Graduate School Life Science Munich

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PD. Dr. Alexandra-Viola Bohne

PD. Dr. Alexandra-Viola Bohne

Plant Sciences


Control and Regulation of Chloroplast Gene Expression by RNA Binding Proteins

Due to the endosymbiotic origin of chloroplasts, many of the proteins constituting the multisubunit complexes of the thylakoid membrane are nowadays encoded in the nucleus while others are encoded in the chloroplast itself. Chloroplast gene expression therefore needs to be coordinated with the nuclear one to allow a balanced assembly of protein complexes. In addition, gene expression of the organelle requires an adaption to a changing environment to meet the demand of the cell. Remarkably, the majority of proteins controlling chloroplast gene expression belongs to the superfamily of helical repeat proteins, primarily represented by PentatricoPeptide Repeat (PPRs), TetratricoPeptide Repeat (TPRs), and the more recently described OctotricoPeptide Repeat (OPRs) proteins. By posttranscriptional mechanisms, like the stabilization of the RNA or translation initiation helical repeat proteins determine steady state levels of plastid transcripts and their encoded proteins.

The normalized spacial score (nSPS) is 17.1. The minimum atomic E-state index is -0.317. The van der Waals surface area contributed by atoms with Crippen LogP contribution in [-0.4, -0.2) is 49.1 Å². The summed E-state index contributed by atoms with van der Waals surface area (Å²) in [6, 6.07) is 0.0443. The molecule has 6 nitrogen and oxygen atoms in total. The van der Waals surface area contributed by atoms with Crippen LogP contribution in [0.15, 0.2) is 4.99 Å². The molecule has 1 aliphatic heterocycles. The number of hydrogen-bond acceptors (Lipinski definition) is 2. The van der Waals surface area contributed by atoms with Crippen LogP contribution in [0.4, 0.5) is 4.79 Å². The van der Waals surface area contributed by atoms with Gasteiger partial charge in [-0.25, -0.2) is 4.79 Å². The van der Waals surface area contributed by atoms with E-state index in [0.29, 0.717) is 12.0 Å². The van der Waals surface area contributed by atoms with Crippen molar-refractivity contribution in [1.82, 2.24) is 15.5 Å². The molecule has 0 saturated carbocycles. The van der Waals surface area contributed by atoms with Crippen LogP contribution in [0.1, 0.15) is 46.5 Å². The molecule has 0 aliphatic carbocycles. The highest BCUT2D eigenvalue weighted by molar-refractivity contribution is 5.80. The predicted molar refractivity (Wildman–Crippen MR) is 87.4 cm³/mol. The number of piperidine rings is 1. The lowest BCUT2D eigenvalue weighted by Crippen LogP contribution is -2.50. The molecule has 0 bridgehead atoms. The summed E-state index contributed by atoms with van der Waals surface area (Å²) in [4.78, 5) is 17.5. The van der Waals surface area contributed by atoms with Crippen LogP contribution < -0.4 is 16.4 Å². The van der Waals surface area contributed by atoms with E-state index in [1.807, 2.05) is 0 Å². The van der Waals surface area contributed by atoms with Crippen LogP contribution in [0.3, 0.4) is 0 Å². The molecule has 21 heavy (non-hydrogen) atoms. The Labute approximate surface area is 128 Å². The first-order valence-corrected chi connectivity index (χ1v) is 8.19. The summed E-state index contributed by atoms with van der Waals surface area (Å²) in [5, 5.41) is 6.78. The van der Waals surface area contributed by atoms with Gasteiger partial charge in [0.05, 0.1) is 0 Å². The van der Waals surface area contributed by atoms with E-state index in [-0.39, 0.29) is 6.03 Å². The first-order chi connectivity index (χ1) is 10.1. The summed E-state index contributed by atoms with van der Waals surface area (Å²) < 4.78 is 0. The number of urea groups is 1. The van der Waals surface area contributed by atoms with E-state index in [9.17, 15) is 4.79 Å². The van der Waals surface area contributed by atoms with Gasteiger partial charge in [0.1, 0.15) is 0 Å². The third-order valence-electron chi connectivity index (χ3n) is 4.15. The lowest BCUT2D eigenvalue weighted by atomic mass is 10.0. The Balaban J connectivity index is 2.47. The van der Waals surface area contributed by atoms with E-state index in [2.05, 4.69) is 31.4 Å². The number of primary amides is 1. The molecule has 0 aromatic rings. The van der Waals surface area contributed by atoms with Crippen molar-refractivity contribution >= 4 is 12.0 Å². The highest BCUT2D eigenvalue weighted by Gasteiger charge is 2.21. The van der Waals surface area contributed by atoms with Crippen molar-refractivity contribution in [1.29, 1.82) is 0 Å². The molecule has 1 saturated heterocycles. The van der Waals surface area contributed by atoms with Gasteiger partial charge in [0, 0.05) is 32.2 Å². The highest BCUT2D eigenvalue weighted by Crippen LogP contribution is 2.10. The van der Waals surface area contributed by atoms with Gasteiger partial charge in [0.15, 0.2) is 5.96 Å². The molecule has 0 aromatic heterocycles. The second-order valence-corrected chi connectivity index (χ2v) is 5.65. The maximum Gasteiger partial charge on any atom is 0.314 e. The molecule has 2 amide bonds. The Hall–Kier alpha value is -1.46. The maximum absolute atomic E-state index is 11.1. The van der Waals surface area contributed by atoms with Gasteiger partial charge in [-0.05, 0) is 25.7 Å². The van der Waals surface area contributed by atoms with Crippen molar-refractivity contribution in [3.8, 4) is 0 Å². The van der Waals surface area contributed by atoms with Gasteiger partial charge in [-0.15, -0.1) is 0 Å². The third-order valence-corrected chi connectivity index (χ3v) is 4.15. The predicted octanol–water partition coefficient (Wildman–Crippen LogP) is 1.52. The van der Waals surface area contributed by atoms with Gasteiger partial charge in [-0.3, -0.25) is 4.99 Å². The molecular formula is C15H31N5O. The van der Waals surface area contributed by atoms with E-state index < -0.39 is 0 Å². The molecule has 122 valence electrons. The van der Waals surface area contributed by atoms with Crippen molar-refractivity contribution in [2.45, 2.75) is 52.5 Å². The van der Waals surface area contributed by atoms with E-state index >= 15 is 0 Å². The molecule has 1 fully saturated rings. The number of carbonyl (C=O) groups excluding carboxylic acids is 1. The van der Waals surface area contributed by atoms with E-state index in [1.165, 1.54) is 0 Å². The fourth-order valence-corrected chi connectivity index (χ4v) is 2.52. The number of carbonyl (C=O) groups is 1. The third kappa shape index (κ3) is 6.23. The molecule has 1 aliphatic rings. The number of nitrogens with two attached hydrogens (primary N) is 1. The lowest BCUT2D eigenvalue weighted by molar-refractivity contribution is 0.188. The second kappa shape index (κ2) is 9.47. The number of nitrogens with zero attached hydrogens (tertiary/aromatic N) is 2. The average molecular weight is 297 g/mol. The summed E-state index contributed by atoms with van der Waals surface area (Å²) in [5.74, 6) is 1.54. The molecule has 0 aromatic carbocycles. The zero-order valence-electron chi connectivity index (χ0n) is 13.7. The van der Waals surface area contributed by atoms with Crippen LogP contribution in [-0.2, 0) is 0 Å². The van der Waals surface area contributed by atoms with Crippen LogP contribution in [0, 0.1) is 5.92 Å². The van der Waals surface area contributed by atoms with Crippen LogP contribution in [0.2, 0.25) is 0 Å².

To date, the predominant role of OPRs as key players for the posttranscriptional control of chloroplast gene expression in the green algal model organism Chlamydomonas reinhardtii is just emerging. The RNA targets of the majority of these proteins as well as their molecular working modes are unknown. Moreover, the specific interaction of these helical repeat proteins with their plastid target RNAs makes them ideal candidates to promote an adaption of chloroplast gene expression to changing environmental conditions, in particular light. We therefore aim at elucidating mechanistic principles of regulation and adaption of chloroplast gene expression by OPR and PPR proteins and to identify new players involved in these processes.


Fig. 1. Control of plastid gene expression by nucleus-encoded proteins. After their expression in the nucleus, RNAs encoding regulatory proteins are translated in the cytosol. The proteins are then imported into the organelle where they fulfil a variety of functions in chloroplast RNA metabolism.

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